Common Injuries Pt.1 : Treatment and Prevention

As many of you will soon begin to increase your mileage with the days getting longer and temps starting to increase, and with plenty of good races on the horizon, it's always a good idea to keep in mind the potential for injury and being cognizant of ways to mitigate the risk of experiencing them.


In this post we will explore some of the most common injuries that can hamper you from continuing on with the activities you love - plantar fasciitis, IT band syndrome, and patella tendinitis.



PLANTAR FASCIITIS



Causes: Plantar fasciitis is an extremely common injury that can plague both runners and non-runners alike and is the inflammation of the plantar fascia tissue that runs from your heel to your metatarsal/toes. This inflammation can be caused from prolonged standing, unsupportive shoes, being overweight, weak arches, and overpronation.


How it Feels: Sharp, knife-like pain inside the heel and arch area of the foot. This pain is especially pronounced during the first steps of the morning and at the end of the day.


Self-Care: There are a variety of methods and products that can be used to help treat PF, and it's important to remember that what works for one person may not do the trick for another. You can buy supplemental arch supports to help bring more volume to that area of your foot to aide in keeping its structure. New shoes with more cushion and rocker based soles such as HOKAs have proven to provide some people with a lot of relief. The use of socks/sleeves with gradient and measured compression around the foot to help improve circulation.


If you don't want to make an upfront investment to try and kick your PF, we suggest using a dryer ball or other solid, textured object to roll your foot out on every day to help break up the tissue. A frozen plastic water bottle works great for this as well - plus you get the added benefit of the ice to reduce swelling that may have generated throughout a long day.



See the below for an example of socks one might wear that have measured compression areas through the achilles tendon and the heel/arch area to bring support, encourage bloodflow, and offer a gentle textured massage to breakup tissue.



ILIOTIBIAL BAND SYNDROME (ITBS)




Causes: ITBS is caused by the discomfort of the rubbing of your connective tissue (IT Band) against your thigh bone.ITBS is often associated with running/hiking on roads or trails with an incline forcing your IT Band to become overworked. ITBS can also be triggers by severe over/underpronation, flexible and unsupported arches, and general overuse.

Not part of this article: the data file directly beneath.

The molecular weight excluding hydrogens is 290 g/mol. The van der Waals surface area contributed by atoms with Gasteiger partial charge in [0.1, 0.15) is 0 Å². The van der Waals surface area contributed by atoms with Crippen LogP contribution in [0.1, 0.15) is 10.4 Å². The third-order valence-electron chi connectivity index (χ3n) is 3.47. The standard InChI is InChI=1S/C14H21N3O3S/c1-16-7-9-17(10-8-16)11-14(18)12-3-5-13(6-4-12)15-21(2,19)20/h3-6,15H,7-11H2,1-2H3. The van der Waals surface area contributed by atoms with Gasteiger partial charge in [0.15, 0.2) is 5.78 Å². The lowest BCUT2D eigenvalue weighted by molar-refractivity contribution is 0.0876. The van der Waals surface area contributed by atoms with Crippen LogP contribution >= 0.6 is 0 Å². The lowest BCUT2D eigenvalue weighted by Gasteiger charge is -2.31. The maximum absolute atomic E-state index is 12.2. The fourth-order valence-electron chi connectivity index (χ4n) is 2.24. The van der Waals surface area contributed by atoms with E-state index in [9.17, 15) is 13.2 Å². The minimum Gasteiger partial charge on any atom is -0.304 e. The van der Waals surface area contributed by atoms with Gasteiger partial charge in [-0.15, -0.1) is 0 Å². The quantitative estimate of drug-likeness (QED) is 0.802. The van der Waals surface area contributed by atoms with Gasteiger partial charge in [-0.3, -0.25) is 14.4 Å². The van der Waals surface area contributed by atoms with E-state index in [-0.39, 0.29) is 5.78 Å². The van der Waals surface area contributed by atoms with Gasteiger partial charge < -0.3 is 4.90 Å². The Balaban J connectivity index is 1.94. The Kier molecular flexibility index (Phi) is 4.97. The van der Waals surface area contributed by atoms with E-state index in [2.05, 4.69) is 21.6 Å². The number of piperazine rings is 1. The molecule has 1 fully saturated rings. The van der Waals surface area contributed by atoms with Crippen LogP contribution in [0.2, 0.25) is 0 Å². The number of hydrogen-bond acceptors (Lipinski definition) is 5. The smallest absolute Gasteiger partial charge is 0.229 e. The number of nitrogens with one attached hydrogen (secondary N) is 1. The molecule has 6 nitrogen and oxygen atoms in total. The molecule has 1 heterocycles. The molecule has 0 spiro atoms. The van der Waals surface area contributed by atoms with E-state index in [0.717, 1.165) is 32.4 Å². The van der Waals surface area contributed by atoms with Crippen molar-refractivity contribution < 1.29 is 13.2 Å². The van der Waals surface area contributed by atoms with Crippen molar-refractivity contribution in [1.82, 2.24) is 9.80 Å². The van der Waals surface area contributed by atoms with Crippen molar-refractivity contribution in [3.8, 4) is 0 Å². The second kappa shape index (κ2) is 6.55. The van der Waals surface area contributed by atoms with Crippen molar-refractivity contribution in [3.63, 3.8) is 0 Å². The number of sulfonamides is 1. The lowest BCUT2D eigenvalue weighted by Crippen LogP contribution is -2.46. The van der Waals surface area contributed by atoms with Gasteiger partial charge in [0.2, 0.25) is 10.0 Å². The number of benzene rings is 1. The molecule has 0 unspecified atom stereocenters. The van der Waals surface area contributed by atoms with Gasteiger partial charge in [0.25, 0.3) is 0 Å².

How it Feels: Pain on the outside of the knee or upper leg.


Self-Care: Ice Massages, foam roller work, specific IT Band stretches, reducing mileage (especially hill work), and strengthening your pelvic and buttock muscles to help support your hips.



Below is an example of the type of brace you might wear if coping with ITBS. This helps to support the IT Band on the outside and prevent further muscle vibration and overwork.



PATELLOFEMERAL PAIN SYNDROME (Patella Tendinitis)




Causes: Also known as Patella Tendinitis or Runner's Knee - this is caused by damage to the cartilage underneath the kneecap. Causes can be general overuse, sudden increases in intensity of physical activity, tight leg muscles, imbalanced mechanics resulting in greater hip motion.


How it Feels: Sharp pain while running/jumping, persisting afterwards as a dull ache


Self-Care: Ice Massages, avoid high impact activities, strengthen quadricep muscles. Braces that support the under-side of the patella can be worn to prevent movement of the kneecap during activity to help get you through the pain.



Below is an example of a brace that might be worn to help cope with runner's knee. Braces like this will frame out the knee to encourage it to stay in a locked position, unable to be jostled.




CLOSING THOUGHTS:

While nobody likes taking time away from the activities they love or realize a cardiovascular benefit from, partaking in such activities can come at a cost. If you are suspicious you might be feeling an injury coming on, the best thing you can do is play it safe and dial yourself back and monitor it closely.


If you are experiencing pain that has not subsided after a lengthy amount of time, it is always a good idea to get in touch with podiatrist who can further help diagnose problems and recommend treatment options.



Be smart, stay injury free, and keep running!


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